Mike Coffman questions the value of liberal-arts majors, Joe Miklosi pounces
Update below: The time has come to question whether many liberal arts degrees are really worth it. So says Representative Mike Coffman in a recent newsletter, in which he also admits to regretting his own political science major and notes that he probably would've been better off primarily studying business.
Coffman's opponent Joe Miklosi is now jumping on these comments, portraying them as preposterous statements broadly attacking higher education.
Here are some excerpts, from Coffman's newsletter, which was sent out August 31 and was recently brought to our attention (the full letter is below):
When I meet with young people, who are just out of college, attending these fairs, I always ask them what they majored in. Far too often, it is a four-year degree that doesn't give them the technical skills that directly leads them to employment. Now, they not only can't find a job from their four-year degree, but often burdened with debt from their student loans.
I think it is time to question whether a significant number of the majors taught at undergraduate institutions are a good investment. This relates to the taxpayers, who subsidize the cost of higher education by either bearing part of the cost at public institutions, or by subsidizing loan programs at private ones. Graduates, with liberal arts degrees, often find entry level jobs that are little better than what they would have gotten had they never attended college in the first place.
A section at the end of this letter adds the following about Coffman's background:
I graduated from the University of Colorado, in 1979, with a BA in Political Science. No doubt, I would have been better off had I majored in Business and taken courses in Political Science as electives.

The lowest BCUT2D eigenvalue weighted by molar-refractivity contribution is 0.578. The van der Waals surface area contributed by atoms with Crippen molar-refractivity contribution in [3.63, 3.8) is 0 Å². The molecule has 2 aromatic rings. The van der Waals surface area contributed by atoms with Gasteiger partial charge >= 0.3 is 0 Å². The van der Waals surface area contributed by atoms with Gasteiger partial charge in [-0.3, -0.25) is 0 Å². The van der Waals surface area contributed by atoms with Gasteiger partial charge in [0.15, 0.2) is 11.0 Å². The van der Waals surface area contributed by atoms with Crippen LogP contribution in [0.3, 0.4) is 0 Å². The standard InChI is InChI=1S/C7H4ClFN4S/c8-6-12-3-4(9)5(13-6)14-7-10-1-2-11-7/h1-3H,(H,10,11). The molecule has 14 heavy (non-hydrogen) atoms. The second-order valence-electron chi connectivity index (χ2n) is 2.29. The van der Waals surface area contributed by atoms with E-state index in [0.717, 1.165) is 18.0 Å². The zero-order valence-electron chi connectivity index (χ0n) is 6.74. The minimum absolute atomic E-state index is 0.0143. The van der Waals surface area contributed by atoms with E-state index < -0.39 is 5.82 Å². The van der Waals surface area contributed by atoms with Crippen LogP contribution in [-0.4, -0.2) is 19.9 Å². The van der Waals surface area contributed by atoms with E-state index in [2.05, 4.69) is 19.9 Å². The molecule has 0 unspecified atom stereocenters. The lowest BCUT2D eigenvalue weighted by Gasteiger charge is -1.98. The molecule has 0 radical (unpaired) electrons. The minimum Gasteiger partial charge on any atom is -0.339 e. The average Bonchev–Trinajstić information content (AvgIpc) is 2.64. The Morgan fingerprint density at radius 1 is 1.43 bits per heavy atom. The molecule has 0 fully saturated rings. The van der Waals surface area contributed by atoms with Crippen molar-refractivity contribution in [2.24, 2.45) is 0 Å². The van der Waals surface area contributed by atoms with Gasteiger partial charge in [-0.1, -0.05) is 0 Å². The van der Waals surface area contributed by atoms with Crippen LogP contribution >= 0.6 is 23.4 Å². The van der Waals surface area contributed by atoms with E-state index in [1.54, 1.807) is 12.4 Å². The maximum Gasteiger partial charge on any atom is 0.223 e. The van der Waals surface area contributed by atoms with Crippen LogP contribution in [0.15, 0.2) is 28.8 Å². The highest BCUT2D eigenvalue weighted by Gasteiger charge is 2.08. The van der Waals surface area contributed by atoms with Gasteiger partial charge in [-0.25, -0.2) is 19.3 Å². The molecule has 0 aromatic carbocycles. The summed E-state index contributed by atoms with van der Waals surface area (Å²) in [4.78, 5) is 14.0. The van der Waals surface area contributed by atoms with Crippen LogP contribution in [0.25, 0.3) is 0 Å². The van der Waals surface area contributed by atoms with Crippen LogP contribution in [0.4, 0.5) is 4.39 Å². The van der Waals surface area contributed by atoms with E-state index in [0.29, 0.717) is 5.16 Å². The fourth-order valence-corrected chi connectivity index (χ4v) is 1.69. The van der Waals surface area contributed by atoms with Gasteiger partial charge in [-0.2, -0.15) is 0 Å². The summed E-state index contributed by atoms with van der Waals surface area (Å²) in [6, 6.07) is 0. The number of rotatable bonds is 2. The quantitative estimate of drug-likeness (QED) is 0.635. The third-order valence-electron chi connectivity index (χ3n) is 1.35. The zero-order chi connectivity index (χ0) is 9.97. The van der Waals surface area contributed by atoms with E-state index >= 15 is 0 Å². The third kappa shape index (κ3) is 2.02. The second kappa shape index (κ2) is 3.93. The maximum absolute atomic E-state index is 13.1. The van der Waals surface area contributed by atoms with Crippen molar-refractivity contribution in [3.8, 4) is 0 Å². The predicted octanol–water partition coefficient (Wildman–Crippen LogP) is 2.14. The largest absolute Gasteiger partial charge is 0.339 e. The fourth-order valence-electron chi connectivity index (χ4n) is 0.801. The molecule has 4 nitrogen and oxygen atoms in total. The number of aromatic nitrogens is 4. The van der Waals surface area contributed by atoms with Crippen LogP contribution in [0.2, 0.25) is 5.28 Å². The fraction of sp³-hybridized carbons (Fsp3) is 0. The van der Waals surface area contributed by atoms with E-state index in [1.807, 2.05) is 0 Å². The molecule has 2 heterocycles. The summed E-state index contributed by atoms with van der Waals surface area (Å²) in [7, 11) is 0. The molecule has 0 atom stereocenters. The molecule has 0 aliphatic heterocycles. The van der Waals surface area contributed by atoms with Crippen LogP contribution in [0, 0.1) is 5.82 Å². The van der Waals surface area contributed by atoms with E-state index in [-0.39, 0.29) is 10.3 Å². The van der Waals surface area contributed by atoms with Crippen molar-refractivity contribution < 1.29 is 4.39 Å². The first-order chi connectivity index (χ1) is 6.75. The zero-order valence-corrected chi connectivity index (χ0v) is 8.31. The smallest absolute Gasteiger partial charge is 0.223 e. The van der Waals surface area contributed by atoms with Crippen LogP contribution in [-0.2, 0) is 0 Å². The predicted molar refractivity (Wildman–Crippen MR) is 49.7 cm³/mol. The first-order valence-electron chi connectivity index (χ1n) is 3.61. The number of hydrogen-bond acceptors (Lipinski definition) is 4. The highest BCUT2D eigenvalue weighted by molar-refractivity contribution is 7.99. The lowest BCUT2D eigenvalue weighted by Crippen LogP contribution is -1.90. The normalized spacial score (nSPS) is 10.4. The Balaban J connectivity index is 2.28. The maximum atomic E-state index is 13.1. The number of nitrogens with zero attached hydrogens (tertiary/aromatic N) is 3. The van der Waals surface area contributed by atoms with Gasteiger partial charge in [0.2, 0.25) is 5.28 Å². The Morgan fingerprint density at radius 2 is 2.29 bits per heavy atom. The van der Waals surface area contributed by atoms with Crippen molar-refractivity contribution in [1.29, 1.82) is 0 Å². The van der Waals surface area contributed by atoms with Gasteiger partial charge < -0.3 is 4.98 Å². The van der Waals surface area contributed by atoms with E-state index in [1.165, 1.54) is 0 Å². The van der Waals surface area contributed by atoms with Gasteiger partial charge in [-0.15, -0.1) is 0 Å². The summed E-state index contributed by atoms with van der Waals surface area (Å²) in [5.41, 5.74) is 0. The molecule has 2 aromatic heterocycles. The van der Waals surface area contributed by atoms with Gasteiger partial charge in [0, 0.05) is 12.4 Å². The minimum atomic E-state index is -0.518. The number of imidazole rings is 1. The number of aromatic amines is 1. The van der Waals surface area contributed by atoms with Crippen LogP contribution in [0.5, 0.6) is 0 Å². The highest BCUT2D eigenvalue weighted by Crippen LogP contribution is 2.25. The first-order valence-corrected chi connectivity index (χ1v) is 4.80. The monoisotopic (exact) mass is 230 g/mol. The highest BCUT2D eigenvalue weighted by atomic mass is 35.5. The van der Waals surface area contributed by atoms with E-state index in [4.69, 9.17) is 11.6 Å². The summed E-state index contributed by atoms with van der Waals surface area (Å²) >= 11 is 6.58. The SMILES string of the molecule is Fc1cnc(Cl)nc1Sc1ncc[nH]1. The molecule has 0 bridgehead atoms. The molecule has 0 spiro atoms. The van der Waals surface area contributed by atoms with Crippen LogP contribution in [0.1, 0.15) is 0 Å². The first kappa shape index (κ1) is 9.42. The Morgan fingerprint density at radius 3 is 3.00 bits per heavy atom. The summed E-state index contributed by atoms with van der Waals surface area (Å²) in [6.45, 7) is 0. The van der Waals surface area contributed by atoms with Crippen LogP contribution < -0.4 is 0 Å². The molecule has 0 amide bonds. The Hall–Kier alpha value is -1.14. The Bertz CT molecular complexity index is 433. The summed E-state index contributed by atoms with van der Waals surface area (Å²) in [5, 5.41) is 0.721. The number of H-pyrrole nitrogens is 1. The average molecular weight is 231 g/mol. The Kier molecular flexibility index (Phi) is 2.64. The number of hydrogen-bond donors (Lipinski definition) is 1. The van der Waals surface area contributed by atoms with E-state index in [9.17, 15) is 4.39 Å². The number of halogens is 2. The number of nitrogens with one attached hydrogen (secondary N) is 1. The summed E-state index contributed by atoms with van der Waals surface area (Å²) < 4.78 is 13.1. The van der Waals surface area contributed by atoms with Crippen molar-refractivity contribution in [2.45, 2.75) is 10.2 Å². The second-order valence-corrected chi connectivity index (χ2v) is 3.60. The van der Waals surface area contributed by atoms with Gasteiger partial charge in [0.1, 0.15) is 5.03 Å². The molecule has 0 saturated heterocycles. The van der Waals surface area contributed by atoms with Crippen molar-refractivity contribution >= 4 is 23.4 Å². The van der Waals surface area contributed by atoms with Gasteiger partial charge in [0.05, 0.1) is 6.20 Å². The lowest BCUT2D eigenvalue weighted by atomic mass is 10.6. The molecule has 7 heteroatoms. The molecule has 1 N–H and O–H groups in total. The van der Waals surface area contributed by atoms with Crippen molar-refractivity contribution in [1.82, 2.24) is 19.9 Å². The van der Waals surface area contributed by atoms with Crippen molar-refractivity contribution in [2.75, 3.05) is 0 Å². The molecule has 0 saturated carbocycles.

Debates about student loans and access to higher education have gotten a platform in the presidential race. Unemployment is also a major talking point nationally, and in this newsletter, Coffman seems to imply that many college students are graduating jobless in large part because of their impractical liberal-arts majors.
This topic is now causing some back-and-forth between the two candidates, who are battling to represent Colorado's sixth district, a redistricted area that now includes parts of Aurora.
Ryan Hobart, a spokesman for Miklosi, Coffman's Democratic challenger, sent us this statement in response to the newsletter:
Making these drastic cuts to state and federal support for higher education would have a damaging effect on Colorado's economic growth. Mike Coffman also supports the radical Ryan budget, which would cut Pell Grants, allow student loan interest rates to double and end Medicare as we know it -- all while keeping taxpayer giveaways to Big Oil and companies that ship jobs overseas. This is just another example of why his agenda of promoting reckless cuts that put the burden on the backs of students and seniors is too extreme for Colorado.
Following up on the phone, Hobart tells us that the Miklosi campaign was very surprised by the sentiments expressed in the newsletter.
"This was a fairly unexpected, unprovoked statement from him," Hobart says. "It seems like a very drastic suggestion."
Continue reading for additional statements from a Coffman spokesman clarifying the message of the newsletter.